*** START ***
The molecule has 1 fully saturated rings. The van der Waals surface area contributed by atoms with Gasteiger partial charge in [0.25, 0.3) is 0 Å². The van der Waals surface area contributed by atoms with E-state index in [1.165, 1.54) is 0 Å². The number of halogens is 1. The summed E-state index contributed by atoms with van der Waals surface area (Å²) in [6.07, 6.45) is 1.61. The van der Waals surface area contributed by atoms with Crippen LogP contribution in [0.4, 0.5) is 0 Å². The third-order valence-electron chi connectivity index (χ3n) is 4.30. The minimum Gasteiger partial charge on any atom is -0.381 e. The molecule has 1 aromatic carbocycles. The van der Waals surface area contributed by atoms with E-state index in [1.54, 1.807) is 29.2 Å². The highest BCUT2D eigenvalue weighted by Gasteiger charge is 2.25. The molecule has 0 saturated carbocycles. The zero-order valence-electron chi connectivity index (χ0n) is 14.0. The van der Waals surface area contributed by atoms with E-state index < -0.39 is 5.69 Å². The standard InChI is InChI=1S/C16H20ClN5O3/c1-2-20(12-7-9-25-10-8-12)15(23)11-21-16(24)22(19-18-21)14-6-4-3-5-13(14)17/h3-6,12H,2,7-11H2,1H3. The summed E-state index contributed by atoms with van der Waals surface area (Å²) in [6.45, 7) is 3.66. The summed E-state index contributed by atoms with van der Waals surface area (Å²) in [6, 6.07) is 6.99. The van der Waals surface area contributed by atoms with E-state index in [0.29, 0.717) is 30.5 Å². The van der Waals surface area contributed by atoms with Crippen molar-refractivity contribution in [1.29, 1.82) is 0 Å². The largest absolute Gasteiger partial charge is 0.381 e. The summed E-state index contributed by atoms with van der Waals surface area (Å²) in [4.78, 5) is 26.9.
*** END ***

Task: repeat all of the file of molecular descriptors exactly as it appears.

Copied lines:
The molecule has 1 fully saturated rings. The van der Waals surface area contributed by atoms with Gasteiger partial charge in [0.25, 0.3) is 0 Å². The van der Waals surface area contributed by atoms with E-state index in [1.165, 1.54) is 0 Å². The number of halogens is 1. The summed E-state index contributed by atoms with van der Waals surface area (Å²) in [6.07, 6.45) is 1.61. The van der Waals surface area contributed by atoms with Crippen LogP contribution in [0.4, 0.5) is 0 Å². The third-order valence-electron chi connectivity index (χ3n) is 4.30. The minimum Gasteiger partial charge on any atom is -0.381 e. The molecule has 1 aromatic carbocycles. The van der Waals surface area contributed by atoms with E-state index in [1.54, 1.807) is 29.2 Å². The highest BCUT2D eigenvalue weighted by Gasteiger charge is 2.25. The molecule has 0 saturated carbocycles. The zero-order valence-electron chi connectivity index (χ0n) is 14.0. The van der Waals surface area contributed by atoms with E-state index < -0.39 is 5.69 Å². The standard InChI is InChI=1S/C16H20ClN5O3/c1-2-20(12-7-9-25-10-8-12)15(23)11-21-16(24)22(19-18-21)14-6-4-3-5-13(14)17/h3-6,12H,2,7-11H2,1H3. The summed E-state index contributed by atoms with van der Waals surface area (Å²) in [6.45, 7) is 3.66. The summed E-state index contributed by atoms with van der Waals surface area (Å²) in [6, 6.07) is 6.99. The van der Waals surface area contributed by atoms with E-state index in [0.29, 0.717) is 30.5 Å². The van der Waals surface area contributed by atoms with Crippen molar-refractivity contribution in [1.29, 1.82) is 0 Å². The largest absolute Gasteiger partial charge is 0.381 e. The summed E-state index contributed by atoms with van der Waals surface area (Å²) in [4.78, 5) is 26.9.